Benefit cap caused an "exacerbation of mental health problems" in Haringey

Benefit cap ‘forces victims of domestic violence to stay with their abuser’

Benefit cap ‘forces victims of domestic violence to stay with their abuser’

Women taking part in a pilot of the government's benefit cap have been forced to stay with violent partners and even driven to attempt suicide, researchers have found.

A report by the Chartered Institute of Housing found several reports of women opting to stay with violent partners in order to avoid the benefit cap.

It added: "Stress and sleeplessness were common but some people were clinically depressed and one reported that she had made attempts to take her life."

The cap, which limits household benefits to around £500 a week, had simply shunted costs onto local authorities, social services and the NHS, according to the report.

Researchers in Haringey found it had caused an "exacerbation of mental health problems, women left unable to flee abusive partners [and] children in danger of being taken into care".

The cap has also failed to shift people back into work.

Of the 747 households affected by the cap in Haringey, just ten per cent moved back into work, while only one per cent had managed to increase their hours sufficiently to avoid the cap.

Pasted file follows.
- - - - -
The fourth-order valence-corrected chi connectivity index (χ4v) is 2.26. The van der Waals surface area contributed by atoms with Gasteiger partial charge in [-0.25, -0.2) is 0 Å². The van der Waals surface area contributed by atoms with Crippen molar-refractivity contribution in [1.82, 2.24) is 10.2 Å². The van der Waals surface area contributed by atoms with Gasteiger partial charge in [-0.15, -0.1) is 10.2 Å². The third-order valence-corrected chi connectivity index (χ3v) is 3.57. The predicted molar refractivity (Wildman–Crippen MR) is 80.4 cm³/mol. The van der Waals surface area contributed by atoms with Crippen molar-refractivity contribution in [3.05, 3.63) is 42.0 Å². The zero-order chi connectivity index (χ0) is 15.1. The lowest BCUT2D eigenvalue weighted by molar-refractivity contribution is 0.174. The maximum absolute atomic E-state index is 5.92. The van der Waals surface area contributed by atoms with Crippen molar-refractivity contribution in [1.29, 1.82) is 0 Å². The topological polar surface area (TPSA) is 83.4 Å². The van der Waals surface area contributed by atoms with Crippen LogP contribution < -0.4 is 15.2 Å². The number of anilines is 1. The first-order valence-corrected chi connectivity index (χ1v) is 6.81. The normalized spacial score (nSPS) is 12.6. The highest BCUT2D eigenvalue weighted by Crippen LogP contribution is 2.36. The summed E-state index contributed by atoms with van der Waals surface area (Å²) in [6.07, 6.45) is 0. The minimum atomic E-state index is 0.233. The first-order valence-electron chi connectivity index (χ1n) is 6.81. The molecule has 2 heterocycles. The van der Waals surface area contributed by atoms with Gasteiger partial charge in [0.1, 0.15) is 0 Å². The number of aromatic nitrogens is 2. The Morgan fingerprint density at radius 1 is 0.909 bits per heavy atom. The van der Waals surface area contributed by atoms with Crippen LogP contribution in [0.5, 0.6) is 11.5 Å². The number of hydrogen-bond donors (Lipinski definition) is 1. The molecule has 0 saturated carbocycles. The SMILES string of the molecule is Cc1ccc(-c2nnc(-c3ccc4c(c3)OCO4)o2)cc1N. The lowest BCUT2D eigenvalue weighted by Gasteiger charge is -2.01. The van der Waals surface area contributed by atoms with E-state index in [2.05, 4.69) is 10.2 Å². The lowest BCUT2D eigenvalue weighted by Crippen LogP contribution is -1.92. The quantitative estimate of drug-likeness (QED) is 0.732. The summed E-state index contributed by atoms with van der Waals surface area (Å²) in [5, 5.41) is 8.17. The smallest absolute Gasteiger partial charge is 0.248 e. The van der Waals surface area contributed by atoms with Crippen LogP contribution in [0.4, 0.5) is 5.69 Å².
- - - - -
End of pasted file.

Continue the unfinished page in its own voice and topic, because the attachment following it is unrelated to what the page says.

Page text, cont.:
Around half of these "would have sought work anyway", according to researchers.

Over half of the households expected to be affected by the cap live in London, with 20 of the worst affected local authorities also in the capital.

The Leader of Haringey council said the benefit cap had failed to meet its aims.

"This research shows that the benefit cap has failed in its main objectives. Only a few households have been able to get back into work and, while the government may be making some savings, the real costs are just being passed to local councils already under enormous financial pressure," councillor Claire Kober said.

The cap led to savings of around £60,000 a week to the benefit bill in Haringey.

However, the local council were forced to pay a similar amount in discretionary payments to help affected households pay their rent.

The cap has not led to a significant "exodus" of families so far, although this could change when this discretionary funding runs out.

The Department for Work and Pensions today described the research as "limited" and said many people had already gone back into work because of the threat of a cap.

"This research relies on early and limited data from a single council and completely ignores the fact Jobcentre Plus has helped 16,500 claimants nationally into work who were potentially affected by the benefit cap," a spokesperson said.

"We do not recognise this report as providing a sound or reliable picture of the reform," they added.